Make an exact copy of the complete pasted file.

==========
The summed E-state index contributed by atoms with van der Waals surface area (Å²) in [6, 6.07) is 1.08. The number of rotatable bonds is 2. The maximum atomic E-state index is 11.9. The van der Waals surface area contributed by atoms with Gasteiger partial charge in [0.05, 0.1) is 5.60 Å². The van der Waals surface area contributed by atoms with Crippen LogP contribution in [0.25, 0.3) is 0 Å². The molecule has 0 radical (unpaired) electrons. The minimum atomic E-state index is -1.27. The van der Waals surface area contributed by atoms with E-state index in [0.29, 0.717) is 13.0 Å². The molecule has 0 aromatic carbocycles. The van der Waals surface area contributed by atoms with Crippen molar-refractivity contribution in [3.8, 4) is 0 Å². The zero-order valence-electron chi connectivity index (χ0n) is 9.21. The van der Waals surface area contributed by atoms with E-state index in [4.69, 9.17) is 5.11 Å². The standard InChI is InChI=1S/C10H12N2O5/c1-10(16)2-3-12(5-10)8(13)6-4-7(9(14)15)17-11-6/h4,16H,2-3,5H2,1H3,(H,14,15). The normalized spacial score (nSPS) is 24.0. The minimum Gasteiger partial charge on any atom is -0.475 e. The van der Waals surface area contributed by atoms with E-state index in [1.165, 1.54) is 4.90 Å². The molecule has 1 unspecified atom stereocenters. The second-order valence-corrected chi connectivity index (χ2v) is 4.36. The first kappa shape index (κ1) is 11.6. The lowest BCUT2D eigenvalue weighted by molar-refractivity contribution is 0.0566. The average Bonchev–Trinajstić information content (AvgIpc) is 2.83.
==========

The summed E-state index contributed by atoms with van der Waals surface area (Å²) in [6, 6.07) is 1.08. The number of rotatable bonds is 2. The maximum atomic E-state index is 11.9. The van der Waals surface area contributed by atoms with Gasteiger partial charge in [0.05, 0.1) is 5.60 Å². The van der Waals surface area contributed by atoms with Crippen LogP contribution in [0.25, 0.3) is 0 Å². The molecule has 0 radical (unpaired) electrons. The minimum atomic E-state index is -1.27. The van der Waals surface area contributed by atoms with E-state index in [0.29, 0.717) is 13.0 Å². The molecule has 0 aromatic carbocycles. The van der Waals surface area contributed by atoms with Crippen molar-refractivity contribution in [3.8, 4) is 0 Å². The zero-order valence-electron chi connectivity index (χ0n) is 9.21. The van der Waals surface area contributed by atoms with E-state index in [4.69, 9.17) is 5.11 Å². The standard InChI is InChI=1S/C10H12N2O5/c1-10(16)2-3-12(5-10)8(13)6-4-7(9(14)15)17-11-6/h4,16H,2-3,5H2,1H3,(H,14,15). The normalized spacial score (nSPS) is 24.0. The minimum Gasteiger partial charge on any atom is -0.475 e. The van der Waals surface area contributed by atoms with E-state index in [1.165, 1.54) is 4.90 Å². The molecule has 1 unspecified atom stereocenters. The second-order valence-corrected chi connectivity index (χ2v) is 4.36. The first kappa shape index (κ1) is 11.6. The lowest BCUT2D eigenvalue weighted by molar-refractivity contribution is 0.0566. The average Bonchev–Trinajstić information content (AvgIpc) is 2.83.